Dr. Bawdy put his research staff on this immediately and found the title that the journalist said was “unpublishable here” to be “Mind-Fucking.” What is truly mind-fucking is how frightened the Times and its journalists are of certain words. This hearkens back to when the Times couldn’t find it in itself to fully print Jimmy Carter’s comment as to how he was going to whip Teddy Kennedy’s ass and when one of its own reporters, Adam Clymer, had been identified by Dubya as a “major league asshole”—reporting only that “He used an obscenity.”


What is obscene is the Times fucked up sense of priorities and prudishness. What is obscene is not a few colorful words which should be recorded for the sake of accurate reporting—but the Times reporting which fails to address the obscene use of power and justifies excursions such as the Iraq war through truly fucked up reporting such as that of Judith Miller which allowed her and the Times to become hand-maidens of the administration in justifying an illegal and immoral enterprise.

Directly from the desk of Dr. Bawdy –

Yes, sex cures everything….


Enjoy more Quotes from the library of Dr. Bawdy

New show coming soon on Showtime on how sex became a proper study of Science . How Virginia E. Johnson, a writer, researcher and sex therapist who with her longtime collaborator, William H. Masters, helped make the frank discussion of sex in postwar America possible if not downright acceptable, died on Wednesday in St. Louis at an assisted living center. She was 88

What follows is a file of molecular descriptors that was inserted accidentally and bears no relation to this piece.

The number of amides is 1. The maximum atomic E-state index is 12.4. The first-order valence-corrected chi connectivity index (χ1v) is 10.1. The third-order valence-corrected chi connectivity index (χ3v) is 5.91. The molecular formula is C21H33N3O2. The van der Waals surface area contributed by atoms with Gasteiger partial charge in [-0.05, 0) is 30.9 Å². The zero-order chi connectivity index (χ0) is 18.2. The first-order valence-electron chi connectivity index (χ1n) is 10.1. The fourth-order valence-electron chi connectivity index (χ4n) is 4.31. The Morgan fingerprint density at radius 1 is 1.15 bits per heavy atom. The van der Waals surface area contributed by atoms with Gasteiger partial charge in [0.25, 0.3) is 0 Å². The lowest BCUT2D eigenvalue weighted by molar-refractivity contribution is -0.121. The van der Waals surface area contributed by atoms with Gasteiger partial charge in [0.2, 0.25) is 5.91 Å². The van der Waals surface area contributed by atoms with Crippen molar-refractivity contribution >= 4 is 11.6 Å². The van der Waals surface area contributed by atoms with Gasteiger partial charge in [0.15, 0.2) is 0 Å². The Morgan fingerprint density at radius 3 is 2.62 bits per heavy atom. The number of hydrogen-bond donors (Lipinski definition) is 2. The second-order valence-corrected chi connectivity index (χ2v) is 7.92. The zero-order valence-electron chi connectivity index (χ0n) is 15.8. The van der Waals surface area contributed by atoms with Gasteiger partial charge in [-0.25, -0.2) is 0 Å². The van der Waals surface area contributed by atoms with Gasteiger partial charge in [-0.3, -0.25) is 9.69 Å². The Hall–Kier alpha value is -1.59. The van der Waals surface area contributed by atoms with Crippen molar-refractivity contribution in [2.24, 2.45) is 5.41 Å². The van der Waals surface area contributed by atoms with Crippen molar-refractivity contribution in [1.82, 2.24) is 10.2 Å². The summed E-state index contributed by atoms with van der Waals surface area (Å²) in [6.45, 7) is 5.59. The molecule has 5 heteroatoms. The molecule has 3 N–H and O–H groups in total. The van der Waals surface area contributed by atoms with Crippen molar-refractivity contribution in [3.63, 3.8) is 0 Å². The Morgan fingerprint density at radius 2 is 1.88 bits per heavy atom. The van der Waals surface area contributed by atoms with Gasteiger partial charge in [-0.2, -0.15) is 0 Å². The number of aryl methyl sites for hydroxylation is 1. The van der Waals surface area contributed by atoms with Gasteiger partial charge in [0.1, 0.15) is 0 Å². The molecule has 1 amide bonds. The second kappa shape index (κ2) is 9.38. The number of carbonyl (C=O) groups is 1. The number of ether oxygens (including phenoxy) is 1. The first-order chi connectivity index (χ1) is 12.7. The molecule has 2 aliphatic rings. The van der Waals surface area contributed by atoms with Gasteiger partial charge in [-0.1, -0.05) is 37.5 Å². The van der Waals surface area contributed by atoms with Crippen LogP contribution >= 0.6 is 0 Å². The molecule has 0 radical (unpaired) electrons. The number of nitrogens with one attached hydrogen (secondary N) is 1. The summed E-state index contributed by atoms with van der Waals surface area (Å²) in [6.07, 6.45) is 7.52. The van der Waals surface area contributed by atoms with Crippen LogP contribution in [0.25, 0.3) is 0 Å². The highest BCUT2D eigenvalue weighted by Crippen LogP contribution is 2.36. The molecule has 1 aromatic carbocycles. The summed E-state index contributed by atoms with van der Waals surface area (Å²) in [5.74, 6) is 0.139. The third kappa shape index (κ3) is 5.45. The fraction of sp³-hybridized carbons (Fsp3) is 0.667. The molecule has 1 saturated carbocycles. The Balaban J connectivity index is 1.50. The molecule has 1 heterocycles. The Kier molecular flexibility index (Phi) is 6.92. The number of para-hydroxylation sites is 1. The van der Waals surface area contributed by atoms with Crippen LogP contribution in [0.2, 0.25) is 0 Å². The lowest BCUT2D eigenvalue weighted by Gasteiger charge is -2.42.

Masters and Johnson moved sex out of the bedroom and into the laboratory, where it could be observed, measured, recorded, quantified and compared.

Contrary to popular belief, there was absolutely no difference between a vaginal orgasm (the good kind, according to Freud) and a clitoral orgasm (the bad kind).

  • The length of a man’s penis has no bearing on his ability to satisfy his partner.
  • For elderly people, a group long considered sexually demure if not altogether chaste, vigorous sexual activity was not only possible but normal.

… Wow!

Directly from the desk of Dr. Bawdy –

In and  around the locker room there’s  little talk of breasts, but lots of conversation about tits.


A woman has bosoms, a bust, or a breast,

Those lily-white swellings that bulge ’neath her vest

They are towers of ivory, sheaves of new wheat,

In a moment of passion, ripe apples to eat.

You may speak of her nipples as small rings of fire

But by Rabelais’ beard, she’ll throw fifteen fits

If you speak of them roundly as good honest tits.

—“Ode to Those Four-Letter Words”

Read more – “Bawdy Language,” the Book

Enjoy new Bawdy Crossword every Monday.

bawdy crossword



The device is said to draw its name from the mysterious Dr. Condom or Conton, a physician at the court of Charles II (c. 1660–1685) who allegedly created the item to help put a cap on His Majesty’s growing number of illegitimate children. Students of that period, though, have been unable to locate the good Doc- tor, and they’re not even sure he really existed.